Groundwater is typically sampled by simply pulling a water sample from a well. This, however, under-represents the amount of biofilm that is in the water. Biofilm refers to groups of microorganisms that stick to one another and can often be found adhering to a surface. In groundwater wells, they stick to the well's walls and remain attached when a water sample is pulled. For my research, I used in-situ sonication to send pulses of sound energy through a groundwater well and dislodge biofilm from its walls before sampling. I examined the relationship between the depth of the sonicator in the well and the concentration of microorganisms in each resulting groundwater sample.

The Canterbury region where I worked has high agricultural and livestock activity, which leads to high inputs of nitrogen and phosphorus in farm runoff, and ultimately in groundwater storage. A recent change from sheep to dairy production in the region has led to great interest in examining how changes in nutrient dynamics have impacted groundwater quality and microbial composition.

I worked on this project with Murray Close (Institute of Environmental Science and Research) and was advised by Dr. Aaron Packman (Northwestern University). I presented this work at the AGU Fall Meeting in 2015.

AGU 2015 Abstract
AGU 2015 Poster

 
 Injection of water with a high dissolved-oxygen (DO) concentration onto the surface of a metal plate coated with pressure sensitive paint (PSP). The plate is submerged in water with low DO and illuminated by a high-intensity light source. The light source excites oxygen-sensitive molecules in the paint and leads to fluorescence. The high DO content of the injected water reduces the fluorescence of the paint, creating the dark streak across the plate.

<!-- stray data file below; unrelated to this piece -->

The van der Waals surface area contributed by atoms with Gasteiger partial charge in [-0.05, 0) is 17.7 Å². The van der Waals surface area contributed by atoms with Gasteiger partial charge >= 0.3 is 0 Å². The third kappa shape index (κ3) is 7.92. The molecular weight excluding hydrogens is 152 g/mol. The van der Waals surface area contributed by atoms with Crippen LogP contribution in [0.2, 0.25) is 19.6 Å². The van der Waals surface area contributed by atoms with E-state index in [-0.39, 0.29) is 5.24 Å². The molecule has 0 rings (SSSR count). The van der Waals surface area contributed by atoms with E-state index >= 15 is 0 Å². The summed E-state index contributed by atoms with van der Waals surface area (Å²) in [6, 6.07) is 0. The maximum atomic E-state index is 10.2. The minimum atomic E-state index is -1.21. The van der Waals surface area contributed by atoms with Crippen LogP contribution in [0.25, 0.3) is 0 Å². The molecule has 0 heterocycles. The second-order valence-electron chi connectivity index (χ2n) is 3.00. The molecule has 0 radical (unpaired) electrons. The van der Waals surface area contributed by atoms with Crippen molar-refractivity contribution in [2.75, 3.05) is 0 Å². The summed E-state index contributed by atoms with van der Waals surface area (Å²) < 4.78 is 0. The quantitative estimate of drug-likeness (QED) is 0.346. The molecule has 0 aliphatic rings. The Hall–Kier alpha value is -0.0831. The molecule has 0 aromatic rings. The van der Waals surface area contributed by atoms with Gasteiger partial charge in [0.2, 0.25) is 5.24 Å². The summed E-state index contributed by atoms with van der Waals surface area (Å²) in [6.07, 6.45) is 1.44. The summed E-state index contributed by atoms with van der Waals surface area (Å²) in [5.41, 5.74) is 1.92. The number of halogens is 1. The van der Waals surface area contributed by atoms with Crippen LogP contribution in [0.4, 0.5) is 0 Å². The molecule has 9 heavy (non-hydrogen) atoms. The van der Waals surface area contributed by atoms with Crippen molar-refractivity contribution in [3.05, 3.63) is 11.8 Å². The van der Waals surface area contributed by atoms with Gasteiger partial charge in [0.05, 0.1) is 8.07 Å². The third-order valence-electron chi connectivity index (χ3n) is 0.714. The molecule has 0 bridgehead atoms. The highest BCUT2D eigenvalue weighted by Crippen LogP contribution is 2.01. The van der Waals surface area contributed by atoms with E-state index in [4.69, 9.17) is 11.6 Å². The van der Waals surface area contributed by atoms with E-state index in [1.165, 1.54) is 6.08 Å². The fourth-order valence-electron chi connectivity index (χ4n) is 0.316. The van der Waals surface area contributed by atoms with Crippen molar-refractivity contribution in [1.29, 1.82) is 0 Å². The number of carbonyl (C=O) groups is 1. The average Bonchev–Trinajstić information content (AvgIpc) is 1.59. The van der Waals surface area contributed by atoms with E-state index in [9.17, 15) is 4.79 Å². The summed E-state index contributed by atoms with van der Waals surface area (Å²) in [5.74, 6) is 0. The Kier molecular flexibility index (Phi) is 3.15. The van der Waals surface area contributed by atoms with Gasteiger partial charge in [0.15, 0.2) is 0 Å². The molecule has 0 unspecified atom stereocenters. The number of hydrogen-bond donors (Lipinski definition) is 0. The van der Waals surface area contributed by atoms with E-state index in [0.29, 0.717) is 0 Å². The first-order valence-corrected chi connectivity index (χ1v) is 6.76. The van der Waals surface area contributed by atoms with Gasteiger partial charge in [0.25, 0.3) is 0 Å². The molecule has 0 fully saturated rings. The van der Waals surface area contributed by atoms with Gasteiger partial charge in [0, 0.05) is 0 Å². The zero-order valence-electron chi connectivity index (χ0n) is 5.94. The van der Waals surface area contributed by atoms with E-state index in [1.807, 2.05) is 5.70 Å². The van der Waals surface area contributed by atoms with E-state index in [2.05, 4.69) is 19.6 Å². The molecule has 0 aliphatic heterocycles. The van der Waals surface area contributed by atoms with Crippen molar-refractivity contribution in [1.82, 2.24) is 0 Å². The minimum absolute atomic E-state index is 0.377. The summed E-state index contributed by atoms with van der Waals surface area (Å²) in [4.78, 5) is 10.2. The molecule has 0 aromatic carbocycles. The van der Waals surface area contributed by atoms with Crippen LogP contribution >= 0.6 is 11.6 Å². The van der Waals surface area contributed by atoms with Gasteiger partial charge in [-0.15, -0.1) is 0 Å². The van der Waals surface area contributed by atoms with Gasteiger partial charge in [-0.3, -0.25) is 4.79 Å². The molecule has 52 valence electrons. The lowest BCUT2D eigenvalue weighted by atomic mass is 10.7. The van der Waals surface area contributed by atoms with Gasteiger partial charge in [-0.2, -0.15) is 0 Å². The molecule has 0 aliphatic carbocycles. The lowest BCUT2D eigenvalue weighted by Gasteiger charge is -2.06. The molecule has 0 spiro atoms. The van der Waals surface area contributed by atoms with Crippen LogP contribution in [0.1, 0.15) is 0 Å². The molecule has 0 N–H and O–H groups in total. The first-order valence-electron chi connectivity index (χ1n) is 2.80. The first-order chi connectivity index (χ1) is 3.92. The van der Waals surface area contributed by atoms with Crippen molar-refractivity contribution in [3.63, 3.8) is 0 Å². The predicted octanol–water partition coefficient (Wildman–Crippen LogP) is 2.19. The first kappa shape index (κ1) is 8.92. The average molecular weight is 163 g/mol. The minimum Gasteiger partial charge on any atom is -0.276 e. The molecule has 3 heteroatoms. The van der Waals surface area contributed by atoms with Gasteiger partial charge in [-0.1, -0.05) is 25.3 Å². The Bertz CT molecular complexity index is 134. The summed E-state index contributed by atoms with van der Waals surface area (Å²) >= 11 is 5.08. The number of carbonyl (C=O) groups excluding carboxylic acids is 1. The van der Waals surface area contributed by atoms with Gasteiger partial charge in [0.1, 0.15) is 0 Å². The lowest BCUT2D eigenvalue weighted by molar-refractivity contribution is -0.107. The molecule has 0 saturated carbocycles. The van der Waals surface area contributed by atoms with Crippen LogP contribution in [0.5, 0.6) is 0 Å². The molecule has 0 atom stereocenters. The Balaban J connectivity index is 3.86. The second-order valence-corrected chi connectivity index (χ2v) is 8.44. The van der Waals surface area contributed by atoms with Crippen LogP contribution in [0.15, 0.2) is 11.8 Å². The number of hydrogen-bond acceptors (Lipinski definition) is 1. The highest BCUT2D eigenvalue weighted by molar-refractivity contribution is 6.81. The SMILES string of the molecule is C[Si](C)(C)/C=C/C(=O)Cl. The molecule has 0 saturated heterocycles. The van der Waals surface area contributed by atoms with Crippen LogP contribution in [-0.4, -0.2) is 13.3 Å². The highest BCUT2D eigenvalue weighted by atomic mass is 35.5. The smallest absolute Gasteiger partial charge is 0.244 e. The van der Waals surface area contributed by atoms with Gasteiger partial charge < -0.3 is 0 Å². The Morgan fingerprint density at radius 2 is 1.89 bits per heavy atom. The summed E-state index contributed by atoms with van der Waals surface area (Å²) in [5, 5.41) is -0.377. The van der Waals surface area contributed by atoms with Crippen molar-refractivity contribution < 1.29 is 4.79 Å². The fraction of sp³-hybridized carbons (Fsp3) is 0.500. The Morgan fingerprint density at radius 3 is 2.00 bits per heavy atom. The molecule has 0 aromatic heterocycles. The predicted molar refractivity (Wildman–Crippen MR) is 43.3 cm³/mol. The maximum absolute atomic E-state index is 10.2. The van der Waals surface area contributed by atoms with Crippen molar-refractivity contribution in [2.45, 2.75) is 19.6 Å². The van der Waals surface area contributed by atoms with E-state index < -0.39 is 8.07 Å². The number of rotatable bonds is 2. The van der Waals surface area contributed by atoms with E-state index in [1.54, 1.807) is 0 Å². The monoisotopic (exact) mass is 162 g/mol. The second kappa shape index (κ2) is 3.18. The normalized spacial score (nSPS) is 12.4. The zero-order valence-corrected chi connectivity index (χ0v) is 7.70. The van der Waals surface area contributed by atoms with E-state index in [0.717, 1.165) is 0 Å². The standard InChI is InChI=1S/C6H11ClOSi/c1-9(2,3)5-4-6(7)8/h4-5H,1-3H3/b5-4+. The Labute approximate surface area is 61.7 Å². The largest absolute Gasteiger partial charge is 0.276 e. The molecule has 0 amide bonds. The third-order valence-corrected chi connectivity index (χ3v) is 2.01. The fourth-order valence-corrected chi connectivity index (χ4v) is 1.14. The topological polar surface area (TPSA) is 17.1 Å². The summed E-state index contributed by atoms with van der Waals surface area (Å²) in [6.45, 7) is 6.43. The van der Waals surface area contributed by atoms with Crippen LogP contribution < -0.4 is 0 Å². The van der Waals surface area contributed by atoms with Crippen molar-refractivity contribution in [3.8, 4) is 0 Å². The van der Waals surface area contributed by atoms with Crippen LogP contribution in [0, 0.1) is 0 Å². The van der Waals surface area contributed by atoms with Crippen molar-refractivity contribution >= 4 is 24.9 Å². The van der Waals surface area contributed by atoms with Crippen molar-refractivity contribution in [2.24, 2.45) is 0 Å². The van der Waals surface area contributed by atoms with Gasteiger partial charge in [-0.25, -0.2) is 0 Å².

Injection of water with a high dissolved-oxygen (DO) concentration onto the surface of a metal plate coated with pressure sensitive paint (PSP). The plate is submerged in water with low DO and illuminated by a high-intensity light source. The light source excites oxygen-sensitive molecules in the paint and leads to fluorescence. The high DO content of the injected water reduces the fluorescence of the paint, creating the dark streak across the plate.

Murphy Institute Scholar (2014)
Measuring dissolved oxygen concentration in a model groundwater system

For my undergraduate honors thesis, I constructed a laboratory set-up that mimicked groundwater flow through soil and used a fluorescent paint to measure the system's distribution and concentration of dissolved oxygen (DO). Pressure-sensitive paint reacts with oxygen and fluoresces at different intensities depending on the amount of oxygen present. Accurately measuring DO is important in the water environment because its concentration influences the quantity and diversity of microbial life, impacts fish egg mortality and fish morbidity, and plays a role in chemical processes.

My advisor for this project was Dr. Aaron Packman (Northwestern University). I received invaluable support from his students Kevin Roche, Minwei Xie, and Andrea Salus. Funding for my project came from the Murphy Institute at Northwestern.

I presented this work at the AGU Fall Meeting in 2014.

AGU 2014 Abstract
AGU 2014 Poster

 

Great Lakes Summer Fellowship (2014)
Hydrodynamic modeling of Lake Erie

During Summer 2014, I participated in a joint program between the National Oceanic and Atmospheric Administration (NOAA) and the Cooperative Institute for Limnology and Ecosystems Research (CILER) at the University of Michigan, Ann Arbor. Under the advising of Dr. Eric Anderson and Dr. Dimitry Beletsky, I analyzed data collected from oceanographic instruments (e.g. ADCPs and AUVs) deployed in Lake Erie. I taught myself how to use Python over this summer and created data visualizations of hydrodynamic information, such as water velocity and temperature profiles. The data I analyzed was used to calibrate a model for predicting currents in Lake Erie. Models of water motion in lakes and oceans are useful for a variety of tasks, such as predicting contaminant spread and aiding ship navigation.